The control dial on the back of the Canon PowerShot S90 compact digital camera isn't as exciting, although it's a quick way to fine tune the settings you've already established with the other dials. For example, when you're in programmed auto exposure, the back control dial can let you adjust exposure compensation. The problem is, there's no way to disable it. If you're not careful, you can accidentally brush your thumb against it and change the settings without noticing. Since the control dial is contextual, we recommend you program it to do the least amount of harm. We often shoot in aperture priority mode with the control dial used for changing the aperture settings. That way, if we accidentally brush it, we don't mess up our exposure, only changing the f-stop. In future models of this camera, we would like a way to disable this dial when we don't need it.
The Canon PowerShot S90 compact digital camera provides a variety of image sizes to choose from. In Jpeg mode, you can choose from Large (3648x2736), Medium 1 (2816x2112), Medium 2 (2272x1704), Medium 3 (1600x1200), Small (640x480), Widescreen (3648x2048) and Low Light (1824x1368). The Low Light setting is accessed via the mode dial on top of the camera represented by the candle icon. The other Jpeg settings can be changed using the Function button on the back of the camera.
You also have the option of shooting in RAW (3648x2736) and process the files using the bundled Digital Photo Professional software by Canon, or by using Adobe Lightroom 2.6 or Adobe Camera Raw 5.6. If you want to shoot Raw+Jpeg, press the Menu button and choose that setting from the list of options. Shooting in Raw allows you to tap every ounce of image quality out of the Canon PowerShot S90 compact digital camera, and it's an option you rarely see in a model this size.
In addition to the control dial on the back of the Canon PowerShot S90 compact digital camera, there are a few other improvements we'd like to see. It does include a movie mode, but only captures at Standard Definition (640x480 @ 30fps). This seems odd because with its relatively large CCD sensor, image stabilised lens and HDMI output port, this camera seems perfectly designed for HD movie capture.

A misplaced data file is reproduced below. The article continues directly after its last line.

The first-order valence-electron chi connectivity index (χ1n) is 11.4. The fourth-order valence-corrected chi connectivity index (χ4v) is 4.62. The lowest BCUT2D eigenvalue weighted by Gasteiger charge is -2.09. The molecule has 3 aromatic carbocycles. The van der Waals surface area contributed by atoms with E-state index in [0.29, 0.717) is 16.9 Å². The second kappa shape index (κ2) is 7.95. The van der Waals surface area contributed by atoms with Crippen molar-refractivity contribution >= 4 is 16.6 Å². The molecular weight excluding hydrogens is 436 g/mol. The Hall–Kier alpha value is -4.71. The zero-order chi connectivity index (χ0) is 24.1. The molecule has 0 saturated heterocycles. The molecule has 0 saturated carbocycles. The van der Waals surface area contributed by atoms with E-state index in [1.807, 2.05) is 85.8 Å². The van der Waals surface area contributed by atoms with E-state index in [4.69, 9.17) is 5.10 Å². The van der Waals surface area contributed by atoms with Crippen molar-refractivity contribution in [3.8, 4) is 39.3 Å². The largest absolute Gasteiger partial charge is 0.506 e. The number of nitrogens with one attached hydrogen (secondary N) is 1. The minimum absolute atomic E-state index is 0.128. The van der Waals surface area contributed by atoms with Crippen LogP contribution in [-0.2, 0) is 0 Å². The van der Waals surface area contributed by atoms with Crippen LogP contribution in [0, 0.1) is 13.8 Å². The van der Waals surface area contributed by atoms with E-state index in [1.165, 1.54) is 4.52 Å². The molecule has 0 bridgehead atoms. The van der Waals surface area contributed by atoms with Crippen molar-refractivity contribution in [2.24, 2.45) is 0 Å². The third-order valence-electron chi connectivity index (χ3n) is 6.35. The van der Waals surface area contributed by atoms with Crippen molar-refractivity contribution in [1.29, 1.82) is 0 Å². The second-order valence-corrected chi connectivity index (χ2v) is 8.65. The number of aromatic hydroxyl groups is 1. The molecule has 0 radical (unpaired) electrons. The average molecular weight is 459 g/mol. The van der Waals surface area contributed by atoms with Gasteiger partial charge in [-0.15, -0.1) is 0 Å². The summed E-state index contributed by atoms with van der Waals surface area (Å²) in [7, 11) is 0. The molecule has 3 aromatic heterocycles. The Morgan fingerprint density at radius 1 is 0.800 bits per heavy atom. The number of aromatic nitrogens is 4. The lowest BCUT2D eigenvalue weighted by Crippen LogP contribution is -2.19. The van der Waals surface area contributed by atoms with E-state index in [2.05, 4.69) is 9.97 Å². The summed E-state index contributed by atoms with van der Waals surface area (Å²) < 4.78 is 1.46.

There's no optical viewfinder, but the 3in LCD is very good. But that does mean that you have the LCD constantly on, which drains on the battery. In our tests, we could leave the LCD screen on for about 2.5 hours straight before the battery drains. If you're shooting all day, you're going to need an extra battery. Better battery performance would be welcomed, realising that the Canon PowerShot S90 is a compact digital camera and that the battery can only be physically so big.
The Canon PowerShot S90 compact digital camera is the best pocketsize model we've seen. Even though it’s a fraction of the size of a digital SLR, it provides many of the features we value in larger cameras: a fast lens, a RAW option and high ISO capture. It’s not perfect by any means. You’ll need an extra battery, the burst mode isn’t snappy and there’s still that nagging shutter lag that we usually have to endure with cameras of this type. But the Canon PowerShot S90 takes great pictures in just about any lighting situation and provides easy-to-use, intelligent controls to do so.